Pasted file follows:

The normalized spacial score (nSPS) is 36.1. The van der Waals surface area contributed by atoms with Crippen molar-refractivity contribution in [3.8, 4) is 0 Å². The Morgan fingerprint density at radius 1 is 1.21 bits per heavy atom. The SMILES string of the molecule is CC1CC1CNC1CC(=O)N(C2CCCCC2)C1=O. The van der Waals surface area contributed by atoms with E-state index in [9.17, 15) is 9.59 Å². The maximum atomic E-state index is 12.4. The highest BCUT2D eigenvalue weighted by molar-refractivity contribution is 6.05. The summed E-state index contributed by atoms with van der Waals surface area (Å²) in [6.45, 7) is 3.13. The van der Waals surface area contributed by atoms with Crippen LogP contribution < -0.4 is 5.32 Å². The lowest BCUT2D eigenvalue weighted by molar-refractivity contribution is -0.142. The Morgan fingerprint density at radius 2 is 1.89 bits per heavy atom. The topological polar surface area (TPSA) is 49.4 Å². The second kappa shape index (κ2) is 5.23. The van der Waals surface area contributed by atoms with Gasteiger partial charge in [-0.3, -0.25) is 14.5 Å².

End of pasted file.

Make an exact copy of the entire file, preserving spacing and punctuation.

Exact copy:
The normalized spacial score (nSPS) is 36.1. The van der Waals surface area contributed by atoms with Crippen molar-refractivity contribution in [3.8, 4) is 0 Å². The Morgan fingerprint density at radius 1 is 1.21 bits per heavy atom. The SMILES string of the molecule is CC1CC1CNC1CC(=O)N(C2CCCCC2)C1=O. The van der Waals surface area contributed by atoms with E-state index in [9.17, 15) is 9.59 Å². The maximum atomic E-state index is 12.4. The highest BCUT2D eigenvalue weighted by molar-refractivity contribution is 6.05. The summed E-state index contributed by atoms with van der Waals surface area (Å²) in [6.45, 7) is 3.13. The van der Waals surface area contributed by atoms with Crippen LogP contribution < -0.4 is 5.32 Å². The lowest BCUT2D eigenvalue weighted by molar-refractivity contribution is -0.142. The Morgan fingerprint density at radius 2 is 1.89 bits per heavy atom. The topological polar surface area (TPSA) is 49.4 Å². The second kappa shape index (κ2) is 5.23. The van der Waals surface area contributed by atoms with Gasteiger partial charge in [-0.3, -0.25) is 14.5 Å².